The Rackham School of Graduate Studies and Office of the Provost announce Professor A. Galip Ulsoy’s Distinguished University Professorship Lecture on Monday, March 29 at 4:00 p.m. in the Amphitheatre of the Horace H. Rackham School of Graduate Studies Building. The lecture title is “Intelligent Machines and Smart Products.” A reception will follow. It is not necessary to RSVP in advance.
Professor Ulsoy has provided the following abstract of his lecture.
Intelligent machines and smart products (i.e., mechatronic systems embedded with knowledge about the system dynamic behavior) are becoming ubiquitous. Today, approximately 90% of all computer code resides in such systems, and they are used to address a variety of societal problems (e.g., automotive fuel efficiency, emissions and safety). Examples described, from past research, include preventing belt failures, drill breakage, and run-off-road accidents.
Current research on an intelligent system for stamping sheet metal parts, and a methodology for designing smart products, are highlighted. The intelligent stamping system, based on an understanding of the process dynamics, uses an adaptive controller to prevent failures (i.e., tearing, wrinkling and springback), reduce die try-out time, and provide consistent part quality in the presence of process disturbances (i.e., lubrication changes, changes in material formability or thickness).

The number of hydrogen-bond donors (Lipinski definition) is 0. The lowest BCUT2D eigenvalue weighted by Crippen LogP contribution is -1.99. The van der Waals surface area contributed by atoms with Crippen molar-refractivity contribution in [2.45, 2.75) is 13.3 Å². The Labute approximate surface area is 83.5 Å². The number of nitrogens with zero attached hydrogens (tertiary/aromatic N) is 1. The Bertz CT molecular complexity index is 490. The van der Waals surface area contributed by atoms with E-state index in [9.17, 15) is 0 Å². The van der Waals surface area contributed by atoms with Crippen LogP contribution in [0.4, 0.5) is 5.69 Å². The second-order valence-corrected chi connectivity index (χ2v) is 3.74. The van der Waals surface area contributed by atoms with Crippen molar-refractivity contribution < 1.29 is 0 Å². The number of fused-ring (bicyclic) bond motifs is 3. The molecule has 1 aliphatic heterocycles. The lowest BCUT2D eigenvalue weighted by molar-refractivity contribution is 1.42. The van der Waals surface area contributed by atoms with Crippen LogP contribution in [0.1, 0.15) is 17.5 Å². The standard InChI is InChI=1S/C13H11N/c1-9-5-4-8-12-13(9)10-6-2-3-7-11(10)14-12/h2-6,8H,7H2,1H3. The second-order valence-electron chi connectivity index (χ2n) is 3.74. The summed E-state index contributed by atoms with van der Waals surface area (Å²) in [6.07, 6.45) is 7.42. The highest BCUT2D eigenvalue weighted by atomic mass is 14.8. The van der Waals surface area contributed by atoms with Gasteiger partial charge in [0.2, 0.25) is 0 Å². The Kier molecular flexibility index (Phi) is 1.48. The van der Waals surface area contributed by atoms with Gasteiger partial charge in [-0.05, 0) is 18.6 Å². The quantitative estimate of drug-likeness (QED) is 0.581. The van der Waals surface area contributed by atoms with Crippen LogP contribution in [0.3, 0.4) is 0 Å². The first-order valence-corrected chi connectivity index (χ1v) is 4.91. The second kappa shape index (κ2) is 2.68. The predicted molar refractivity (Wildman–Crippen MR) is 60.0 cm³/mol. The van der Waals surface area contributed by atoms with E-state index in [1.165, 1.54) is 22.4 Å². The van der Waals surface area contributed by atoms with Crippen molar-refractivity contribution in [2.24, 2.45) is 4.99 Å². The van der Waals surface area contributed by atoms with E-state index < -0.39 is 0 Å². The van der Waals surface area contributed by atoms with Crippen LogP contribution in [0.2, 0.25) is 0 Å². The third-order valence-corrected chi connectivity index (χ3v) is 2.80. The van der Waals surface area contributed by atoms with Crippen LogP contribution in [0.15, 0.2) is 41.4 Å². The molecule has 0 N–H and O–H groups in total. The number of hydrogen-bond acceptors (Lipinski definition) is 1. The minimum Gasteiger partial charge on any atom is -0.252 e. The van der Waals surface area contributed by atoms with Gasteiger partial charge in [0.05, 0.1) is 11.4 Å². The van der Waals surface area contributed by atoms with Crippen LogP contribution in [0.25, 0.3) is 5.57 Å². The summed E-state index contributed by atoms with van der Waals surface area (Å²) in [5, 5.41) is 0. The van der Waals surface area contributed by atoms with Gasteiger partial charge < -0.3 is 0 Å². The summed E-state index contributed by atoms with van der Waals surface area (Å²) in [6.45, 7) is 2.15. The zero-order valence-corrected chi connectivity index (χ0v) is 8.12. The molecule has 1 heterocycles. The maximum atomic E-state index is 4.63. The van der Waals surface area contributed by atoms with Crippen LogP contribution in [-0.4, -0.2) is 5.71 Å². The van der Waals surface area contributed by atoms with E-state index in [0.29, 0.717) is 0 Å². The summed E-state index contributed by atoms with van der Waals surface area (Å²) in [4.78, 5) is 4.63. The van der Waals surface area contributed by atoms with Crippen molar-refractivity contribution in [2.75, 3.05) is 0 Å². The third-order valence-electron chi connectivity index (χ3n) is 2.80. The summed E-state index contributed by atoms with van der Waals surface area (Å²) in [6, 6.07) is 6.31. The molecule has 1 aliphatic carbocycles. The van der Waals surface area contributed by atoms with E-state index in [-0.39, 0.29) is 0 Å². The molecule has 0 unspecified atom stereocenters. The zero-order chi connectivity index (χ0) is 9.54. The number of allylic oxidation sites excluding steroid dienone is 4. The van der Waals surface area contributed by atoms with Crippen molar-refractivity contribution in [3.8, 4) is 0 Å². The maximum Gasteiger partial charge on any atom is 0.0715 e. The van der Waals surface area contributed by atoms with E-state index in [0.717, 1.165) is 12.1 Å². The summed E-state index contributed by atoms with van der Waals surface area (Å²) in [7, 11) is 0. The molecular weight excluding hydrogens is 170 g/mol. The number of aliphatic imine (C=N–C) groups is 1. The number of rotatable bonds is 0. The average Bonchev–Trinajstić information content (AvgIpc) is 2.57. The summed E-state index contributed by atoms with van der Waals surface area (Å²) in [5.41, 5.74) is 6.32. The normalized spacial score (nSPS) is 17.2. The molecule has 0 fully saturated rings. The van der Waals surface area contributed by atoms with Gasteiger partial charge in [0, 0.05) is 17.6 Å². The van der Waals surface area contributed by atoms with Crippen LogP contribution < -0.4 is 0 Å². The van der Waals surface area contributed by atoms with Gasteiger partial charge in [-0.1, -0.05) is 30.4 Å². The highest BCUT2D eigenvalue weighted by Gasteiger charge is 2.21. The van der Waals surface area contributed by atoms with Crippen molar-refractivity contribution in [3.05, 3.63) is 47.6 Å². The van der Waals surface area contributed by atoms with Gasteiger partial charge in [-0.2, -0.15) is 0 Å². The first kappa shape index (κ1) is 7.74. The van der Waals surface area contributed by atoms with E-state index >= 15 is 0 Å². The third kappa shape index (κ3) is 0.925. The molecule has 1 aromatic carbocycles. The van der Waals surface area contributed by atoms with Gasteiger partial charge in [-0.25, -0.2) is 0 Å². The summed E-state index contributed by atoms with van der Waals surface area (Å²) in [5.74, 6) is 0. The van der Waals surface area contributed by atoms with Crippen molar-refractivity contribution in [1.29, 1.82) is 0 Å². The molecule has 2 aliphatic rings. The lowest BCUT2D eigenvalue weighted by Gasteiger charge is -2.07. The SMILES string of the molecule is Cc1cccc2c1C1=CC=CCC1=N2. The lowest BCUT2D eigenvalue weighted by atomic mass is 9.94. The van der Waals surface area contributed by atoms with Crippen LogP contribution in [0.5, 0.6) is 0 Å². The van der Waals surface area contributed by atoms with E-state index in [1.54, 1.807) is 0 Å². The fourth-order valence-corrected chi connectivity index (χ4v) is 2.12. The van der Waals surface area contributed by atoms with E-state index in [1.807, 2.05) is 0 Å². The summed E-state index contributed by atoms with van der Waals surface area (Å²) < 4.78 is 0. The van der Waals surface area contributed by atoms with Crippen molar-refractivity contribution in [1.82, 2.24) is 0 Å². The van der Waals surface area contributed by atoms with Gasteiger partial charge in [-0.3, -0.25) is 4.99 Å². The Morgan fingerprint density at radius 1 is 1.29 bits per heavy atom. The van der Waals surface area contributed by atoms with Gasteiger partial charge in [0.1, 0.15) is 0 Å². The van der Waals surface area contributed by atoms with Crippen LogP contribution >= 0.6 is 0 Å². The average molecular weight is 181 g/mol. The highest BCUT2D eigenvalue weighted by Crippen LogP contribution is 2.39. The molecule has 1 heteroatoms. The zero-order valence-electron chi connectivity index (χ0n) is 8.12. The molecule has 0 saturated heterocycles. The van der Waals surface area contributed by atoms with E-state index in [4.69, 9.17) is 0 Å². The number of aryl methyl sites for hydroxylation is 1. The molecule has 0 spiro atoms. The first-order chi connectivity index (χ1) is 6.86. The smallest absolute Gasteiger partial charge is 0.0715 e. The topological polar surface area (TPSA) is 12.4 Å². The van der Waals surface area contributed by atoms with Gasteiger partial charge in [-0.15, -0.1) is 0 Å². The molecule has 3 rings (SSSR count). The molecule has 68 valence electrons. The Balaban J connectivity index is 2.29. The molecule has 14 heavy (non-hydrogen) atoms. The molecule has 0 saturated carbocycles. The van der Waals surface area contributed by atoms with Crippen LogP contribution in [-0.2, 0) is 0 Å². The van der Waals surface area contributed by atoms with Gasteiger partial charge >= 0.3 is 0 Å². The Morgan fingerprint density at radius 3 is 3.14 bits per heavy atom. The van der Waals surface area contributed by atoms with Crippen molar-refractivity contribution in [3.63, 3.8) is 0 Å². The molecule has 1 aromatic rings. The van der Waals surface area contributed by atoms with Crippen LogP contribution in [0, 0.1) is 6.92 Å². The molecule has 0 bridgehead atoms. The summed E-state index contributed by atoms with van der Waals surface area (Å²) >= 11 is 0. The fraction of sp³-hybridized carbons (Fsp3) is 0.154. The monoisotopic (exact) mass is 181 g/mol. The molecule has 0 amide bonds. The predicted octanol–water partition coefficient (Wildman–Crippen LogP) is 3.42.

Smart product design requires the design of both an artifact, as well as the controller for that artifact. The combined design, or co-design, of the artifact and controller can lead to improved performance of the smart product, when the two design problems are coupled. This is demonstrated for design of an active suspension for an automobile. A quantitative measure of such coupling is presented, and an effective sequential design approach (i.e., design the artifact first, then design its controller) to co-design is proposed, and illustrated for the design of a MEMS actuator.
A. Galip Ulsoy is the C.D. Mote, Jr. Distinguished University Professor of Mechanical Engineering and the William Clay Ford Professor of Manufacturing at University of Michigan, Ann Arbor. He received the Ph.D. from University of California at Berkeley (1979), the M.S. degree from Cornell University (1975), and the B.S. degree from Swarthmore College (1973). His research interests are in the dynamics and control of mechanical systems. He has received numerous awards, including the American Automatic Control Council’s 1993 O. Hugo Schuck Best Paper Award, the 2003 Rudolf Kalman Best Paper Award from the J. Dynamic Systems, Measurement and Control, the 2008 Albert M. Sargent Progress Award from the Society of Manufacturing Engineers (SME), and the 2008 Rufus T. Oldenburger Medal from the American Society of Mechanical Engineers (ASME). He is a member of the National Academy of Engineering and is a Fellow of both the ASME and SME.
For questions, contact Jessica Barr (734-674-8218; firstname.lastname@example.org).